Alton Webteam: February 2021
This Sunday falls on February 14th, St Valentine's Day — just in case you need a reminder.
Maybe you will now rush out and buy a card, a box of chocolates or indeed a bunch of red roses as a surprise for someone you love or admire!
I was pleased with myself for presenting my wife with a bunch of red roses earlier this week — only £5 from Sainsbury's — I suspect they will be much more expensive over the weekend and after all, Angela does like a bargain! Mind you she did dare suggest that I may have purchased them as a visual aid for this week's newsletter and on-line service too — how could she?!
I do sometimes have to give the reminder that all the flowers in the garden are grown just for her and they take much more effort than simply buying some off the shelf!
Anyway... The story behind St Valentine goes way back to 270 AD when Emperor Claudius complained that married men made poor soldiers. He made a rule to the effect that marriages were banned for his younger citizens.
Bishop Valentine dared to disagree and declared that marriage was all part of God's plan and purpose for his people. Being a man of conviction, and in defiance of the emperor he continued marrying young people in secret.
His growing reputation for conducting such weddings came to the ears of the authorities who had him thrown in prison and condemned to death.
Whilst in prison legend says that he fell in love with the jailor's daughter. On the night before he was to be executed, he managed to pass her a note which read 'from your Valentine'.
In honour of such an act, an estimated one billion Valentine's cards are sent each year, making it the second largest card sending occasion behind Christmas.
The first official Valentines Day was announced by Pope Gelasius in 496 AD in memory of the priest and his desire to promote the importance of love, marriage and relationships.
Over the weekend, (if you don't blush easily) you might like to read 'The Song of Songs' as an expression of the joy of love and human relationships celebrated in the bible (you will find it shortly after the book of Psalms)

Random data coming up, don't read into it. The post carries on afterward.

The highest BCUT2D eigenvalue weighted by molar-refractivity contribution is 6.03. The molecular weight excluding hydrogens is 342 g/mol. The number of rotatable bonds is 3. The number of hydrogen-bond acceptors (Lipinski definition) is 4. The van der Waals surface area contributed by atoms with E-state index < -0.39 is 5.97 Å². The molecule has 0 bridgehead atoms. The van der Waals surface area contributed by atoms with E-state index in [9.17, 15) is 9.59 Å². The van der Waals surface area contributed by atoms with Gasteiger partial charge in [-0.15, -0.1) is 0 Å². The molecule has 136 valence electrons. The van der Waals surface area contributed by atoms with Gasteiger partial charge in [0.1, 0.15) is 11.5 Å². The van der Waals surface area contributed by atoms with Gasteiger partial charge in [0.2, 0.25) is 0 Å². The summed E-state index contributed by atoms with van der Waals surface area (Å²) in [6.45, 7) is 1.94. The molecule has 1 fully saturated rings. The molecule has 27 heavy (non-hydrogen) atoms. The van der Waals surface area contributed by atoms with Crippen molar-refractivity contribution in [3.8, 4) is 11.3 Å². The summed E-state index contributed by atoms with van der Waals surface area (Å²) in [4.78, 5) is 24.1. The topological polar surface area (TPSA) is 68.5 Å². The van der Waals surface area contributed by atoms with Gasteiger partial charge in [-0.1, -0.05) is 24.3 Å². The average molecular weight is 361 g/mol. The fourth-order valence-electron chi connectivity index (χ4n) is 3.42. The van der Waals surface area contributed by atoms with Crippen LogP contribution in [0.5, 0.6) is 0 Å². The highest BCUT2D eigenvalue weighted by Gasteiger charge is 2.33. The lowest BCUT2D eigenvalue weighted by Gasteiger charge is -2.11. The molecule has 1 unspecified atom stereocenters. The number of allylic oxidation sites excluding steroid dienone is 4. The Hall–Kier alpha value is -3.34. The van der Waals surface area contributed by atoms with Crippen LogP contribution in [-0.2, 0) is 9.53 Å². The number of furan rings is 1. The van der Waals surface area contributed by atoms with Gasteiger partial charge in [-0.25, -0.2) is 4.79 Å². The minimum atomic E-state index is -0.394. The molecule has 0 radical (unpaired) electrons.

Wonderfully romantic words...
How beautiful you are my darling!
Oh, how beautiful!
Your eyes behind your veil are doves.
Your hair is like a flock of goats
Descending from the hills of Gilead.
Your teeth are like a flock of sheep just shorn,
Coming up from the washing.
Each has its twin, not one of them is missing!
The importance of seeking to 'love one another' is emphasised by Jesus and echoed by Paul in the bible as being one of the most important aims to have in life. Such love is not just to be displayed in words but most importantly in the down to earth and practical ways in which we live our lives.
Here is a poem written by Dave Hopwood:
Love is patient and kind.
It is not jealous or conceited or proud.
Love is difficult, often calling to us when we are busy.
Love is in the small things.
It can feel insignificant, too small to count.
Love rarely makes headlines yet it can change someone's world.
Love goes against the flow, cuts against the grain, points to the narrow road.
Love can feel like trudging up hill, battling against the wind, walking a lonely path.
But God is love.
And God has walked these ways before us. Love is pinned on a skyline, nailed to a darkened, belittled cross.
Love changes the world, one heartbeat, one sacrifice at a time.
The On-Line Circuit Service this week is led by David Betts.
We are grateful to Liz Strain and Helen Smith for reading and to Sarah Broadbent and Angela Simpkins for our prayers.
The service can be accessed at www.altonmethodist.org.uk
Pause for Thought appears on a Wednesday on the church web site and this week will focus on Ash Wednesday (Feb 17th)
Friends in Hospital
At present we know that visiting friends and family in hospital is very much restricted to limit the spread of disease to both patients and staff.
If you have anyone in hospital, please do let me know so that I can refer them (with consent) to the hospital chaplaincy teams who are often able to visit and pass on our love and concern. We are often in contact with the chaplaincy team at Hampshire Hospitals (Basingstoke, Winchester) and also Frimley Park Hospital where they do follow up such a request if able.
Rev Chris Blake also discovered that at Frimley Park you can send an email message to a loved one and it will be delivered to the patient and read out to them in due course (as he has proved!) Read more:
Obviously don't overload them with a 100 emails — but its good to know or to pass on to family.
The Prayer Course continues Thursday evenings at 7.30pm.
Hale Church Council via Zoom is on Tues. Feb 23rd at 7.30pm
Alton Church Council via Zoom is on Tues, March 2nd at 7.30pm
As we draw near to you,
Quiet our minds
Refresh our spirits
Inspire our hearts
Bind us together
With your truth.
We dwell in your promise
Rest in your grace
Bathe in your restoration
Meditate on your goodness.
Bind us together
With your love.
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